Chinese President Xi Jinping’s endorsement of blockchain technology has spurred speculation of whether China and the U.S. are in a blockchain arms race, but Digital Asset CEO Yuval Rooz plays down concerns.

“I don’t view President Xi’s comments about blockchain as the start of a technology arms race,” he said. “I view them as an opportunity for U.S.-headquartered companies like Digital Asset to collaborate with companies in China who are looking to use or invest in distributed ledger technology.”

See related article: President Xi Jinping Endorses Developing Blockchain Technology in China

After speaking on a panel on how blockchain technology is changing the world of finance and enterprise at Hong Kong FinTech Week 2019, Rooz, along with R3 CEO David E. Rutter, answered questions from members of the audience.

Asked about obstacles to blockchain adoption in the current climate, Rooz explained how Digital Asset addressed such obstacles with Committed Settlement, an approach which allows blockchain adoption with less upfront investment and risk. Rutter, meanwhile, saw regulators as key players in “harnessing this new technology” as he discussed how the public sector could overcome deterrents to adoption.

David E. Rutter (right) and Yuval Rooz at Hong Kong FinTech Week 2019

In consideration of the Asia-based nature of the conference and Chinese President Xi Jinping’s comments on blockchain implementation in China, Rooz laid out his hopes for technological cooperation, not competition, between Chinese and U.S. blockchain companies, starting with Digital Asset’s own existing partnership with Shanghai-based Blockshine. Rooz and Rutter also elaborated on the blockchain applications they considered to be the most successful and impactful in their careers. The following is an excerpt of their answers:

What are some of the biggest hurdles each of you are facing in moving clients from the proof-of-concept phase and into building for production?

Yuval Rooz: “Blockchain mass adoption … still needs a lot of experimentation. The less costly and risky that experimentation is, the quicker it will become mainstream.”

Can you share what deploying on your platforms will be like? Is it ready to scale? 

Rooz: “[Our platform, DAML, is] the only smart contract language that has been tested at the scale of a national equities market.”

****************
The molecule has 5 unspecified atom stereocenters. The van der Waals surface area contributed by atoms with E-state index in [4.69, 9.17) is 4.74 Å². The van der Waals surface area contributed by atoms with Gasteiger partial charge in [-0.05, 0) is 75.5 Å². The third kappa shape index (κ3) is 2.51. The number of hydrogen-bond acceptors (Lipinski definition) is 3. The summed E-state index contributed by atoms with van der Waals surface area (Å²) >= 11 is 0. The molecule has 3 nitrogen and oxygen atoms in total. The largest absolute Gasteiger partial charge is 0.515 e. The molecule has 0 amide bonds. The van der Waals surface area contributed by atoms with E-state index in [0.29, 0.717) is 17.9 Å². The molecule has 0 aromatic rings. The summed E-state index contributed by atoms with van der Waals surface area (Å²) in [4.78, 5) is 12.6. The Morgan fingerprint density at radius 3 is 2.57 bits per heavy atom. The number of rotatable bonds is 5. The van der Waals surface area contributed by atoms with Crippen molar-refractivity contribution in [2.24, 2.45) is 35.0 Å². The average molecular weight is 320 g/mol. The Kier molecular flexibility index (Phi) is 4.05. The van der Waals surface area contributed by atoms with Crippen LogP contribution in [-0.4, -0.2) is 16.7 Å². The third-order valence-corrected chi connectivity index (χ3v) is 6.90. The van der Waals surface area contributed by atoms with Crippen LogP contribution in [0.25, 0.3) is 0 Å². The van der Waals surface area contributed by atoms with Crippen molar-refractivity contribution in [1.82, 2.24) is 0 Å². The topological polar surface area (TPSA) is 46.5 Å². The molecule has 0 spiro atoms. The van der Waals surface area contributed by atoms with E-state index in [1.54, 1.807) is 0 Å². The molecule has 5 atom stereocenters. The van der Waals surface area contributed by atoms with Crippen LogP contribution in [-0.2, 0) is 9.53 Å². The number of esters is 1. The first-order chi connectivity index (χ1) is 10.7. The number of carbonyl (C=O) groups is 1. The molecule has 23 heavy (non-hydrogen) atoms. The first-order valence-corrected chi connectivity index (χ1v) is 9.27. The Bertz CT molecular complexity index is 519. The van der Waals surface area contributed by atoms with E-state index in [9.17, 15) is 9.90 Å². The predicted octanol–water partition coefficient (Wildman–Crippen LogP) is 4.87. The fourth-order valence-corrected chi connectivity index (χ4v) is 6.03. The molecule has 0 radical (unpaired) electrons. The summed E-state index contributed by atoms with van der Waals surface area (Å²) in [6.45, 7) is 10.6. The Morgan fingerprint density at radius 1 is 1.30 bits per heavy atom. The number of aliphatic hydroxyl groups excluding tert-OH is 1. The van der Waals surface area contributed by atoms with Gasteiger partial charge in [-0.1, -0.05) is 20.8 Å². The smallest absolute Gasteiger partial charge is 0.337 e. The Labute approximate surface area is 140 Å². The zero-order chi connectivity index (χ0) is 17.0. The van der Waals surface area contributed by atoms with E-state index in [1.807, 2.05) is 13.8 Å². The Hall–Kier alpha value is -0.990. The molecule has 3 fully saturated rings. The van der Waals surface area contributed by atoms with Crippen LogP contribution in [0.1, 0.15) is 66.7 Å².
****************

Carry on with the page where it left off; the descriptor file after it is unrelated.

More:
Are the projects you are working on truly decentralized? Do they need to be?

Rooz: “Decentralization is a spectrum and not a goal in itself. Full decentralization, that is the ability to create a network that no one, or no group, can modify or censor is only desirable in some narrow use cases, such as censorship-resistant electronic cash.”

Are the projects you are working on truly decentralized? Do they need to be?

Rooz: “When you look at how assets that aren’t bearer instruments, such as traditional securities, have centralized entities issuing them, putting these assets on a decentralized network doesn’t magically make them censorship-resistant, but it does inherit all of the inefficiencies.”

What are the implications of regulatory capital requirements on securities custody and settlement as blockchain develops over the next five years?

Rooz: “Our guiding principle is that technology should support the existing legal frameworks governing business transactions and exchanges of value. Technology should not assume or attempt to change statutes and case law in order to support the value exchange it enables.”

Are we already in a so-called technology cold war? Given Xi’s comments on blockchain recently, how do you balance your strategy between breaking into China versus the U.S.?

Rooz: “I don’t view President Xi’s comments about blockchain as the start of a technology arms race! I view them as an opportunity for U.S.-headquartered companies like Digital Asset to collaborate with companies in China who are looking to use or invest in distributed ledger technology.”

What are the main obstacles to blockchain adoption by financial services firms, and do regulators need to do more to accelerate adoption of this technology? 

David E. Rutter: “Any new technology which requires a firm – financial or otherwise – to rethink how it runs its business demands a considerable shift in mindset. Blockchain presents an amazing opportunity to solve non-differentiating, non-proprietary and redundancy [in] middle- and back-office processing, but these types of changes take time.

“Each and every day, we see the public sector’s level of engagement increase as they push to solve vexing issues – such as KYC, systemic fraud and more – by harnessing this new technology.”

Give one real application of blockchain that you think has been most successful in your career.

Rutter: “Trade finance in particular is a sector that is primed and ready for digital transformation – be it blockchain or otherwise – to make a difference.”